A zombie apocalypse is one thing. A volcanic eruption is quite another, for, as the journalist who does a framing voice-over narration for Brooks’ latest puts it, when Mount Rainier popped its cork, “it was the psychological aspect, the hyperbole-fueled hysteria that had ended up killing the most people.” Maybe, but the sasquatches whom the volcano displaced contributed to the statistics, too, if only out of self-defense. Brooks places the epicenter of the Bigfoot war in a high-tech hideaway populated by the kind of people you might find in a Jurassic Park franchise: the schmo who doesn’t know how to do much of anything but tries anyway, the well-intentioned bleeding heart, the know-it-all intellectual who turns out to know the wrong things, the immigrant with a tough backstory and an instinct for survival. Indeed, the novel does double duty as a survival manual, packed full of good advice—for instance, try not to get wounded, for “injury turns you from a giver to a taker. Taking up our resources, our time to care for you.” Brooks presents a case for making room for Bigfoot in the world while peppering his narrative with timely social criticism about bad behavior on the human side of the conflict: The explosion of Rainier might have been better forecast had the president not slashed the budget of the U.S. Geological Survey, leading to “immediate suspension of the National Volcano Early Warning System,” and there’s always someone around looking to monetize the natural disaster and the sasquatch-y onslaught that follows. Brooks is a pro at building suspense even if it plays out in some rather spectacularly yucky episodes, one involving a short spear that takes its name from “the sucking sound of pulling it out of the dead man’s heart and lungs.” Grossness aside, it puts you right there on the scene.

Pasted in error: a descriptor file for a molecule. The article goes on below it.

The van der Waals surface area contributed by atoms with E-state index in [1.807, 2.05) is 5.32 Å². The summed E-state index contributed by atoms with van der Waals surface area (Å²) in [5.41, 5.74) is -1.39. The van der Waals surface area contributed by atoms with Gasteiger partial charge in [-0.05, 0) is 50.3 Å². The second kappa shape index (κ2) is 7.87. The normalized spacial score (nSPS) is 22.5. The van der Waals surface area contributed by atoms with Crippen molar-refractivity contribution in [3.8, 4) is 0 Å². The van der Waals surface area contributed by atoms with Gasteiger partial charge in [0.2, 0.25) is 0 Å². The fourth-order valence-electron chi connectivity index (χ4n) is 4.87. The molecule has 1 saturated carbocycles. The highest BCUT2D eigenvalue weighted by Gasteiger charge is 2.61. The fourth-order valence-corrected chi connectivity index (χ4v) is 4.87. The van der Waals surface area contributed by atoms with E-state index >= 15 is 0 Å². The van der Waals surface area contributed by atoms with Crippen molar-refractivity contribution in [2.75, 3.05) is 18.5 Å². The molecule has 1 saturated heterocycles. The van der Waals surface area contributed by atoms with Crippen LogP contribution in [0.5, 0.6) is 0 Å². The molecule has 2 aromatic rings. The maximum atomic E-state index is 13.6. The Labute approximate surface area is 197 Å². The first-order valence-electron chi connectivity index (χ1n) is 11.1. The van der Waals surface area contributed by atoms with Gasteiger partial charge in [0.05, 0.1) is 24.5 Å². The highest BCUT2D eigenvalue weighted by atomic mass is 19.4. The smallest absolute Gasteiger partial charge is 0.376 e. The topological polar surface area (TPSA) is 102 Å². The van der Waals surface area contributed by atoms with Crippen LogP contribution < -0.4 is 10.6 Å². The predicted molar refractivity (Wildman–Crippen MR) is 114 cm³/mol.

A tasty, if not always tasteful, tale of supernatural mayhem that fans of King and Crichton alike will enjoy.

Pub Date: June 16, 2020

ISBN: 978-1-9848-2678-7

Page Count: 304

Publisher: Del Rey/Ballantine

Review Posted Online: Feb. 10, 2020

Kirkus Reviews Issue: March 1, 2020

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A modern day fable, with modern implications in a deceiving simplicity, by the author of Dickens. Dali and Others (Reynal & Hitchcock, p. 138), whose critical brilliance is well adapted to this type of satire. This tells of the revolt on a farm, against humans, when the pigs take over the intellectual superiority, training the horses, cows, sheep, etc., into acknowledging their greatness. The first hints come with the reading out of a pig who instigated the building of a windmill, so that the electric power would be theirs, the idea taken over by Napoleon who becomes topman with no maybes about it. Napoleon trains the young puppies to be his guards, dickers with humans, gradually instigates a reign of terror, and breaks the final commandment against any animal walking on two legs. The old faithful followers find themselves no better off for food and work than they were when man ruled them, learn their final disgrace when they see Napoleon and Squealer carousing with their enemies... A basic statement of the evils of dictatorship in that it not only corrupts the leaders, but deadens the intelligence and awareness of those led so that tyranny is inevitable. Mr. Orwell's animals exist in their own right, with a narrative as individual as it is apt in political parody.

Pub Date: Aug. 26, 1946

ISBN: 0452277507

Page Count: 114

Publisher: Harcourt, Brace

Review Posted Online: Nov. 2, 2011

Kirkus Reviews Issue: Aug. 1, 1946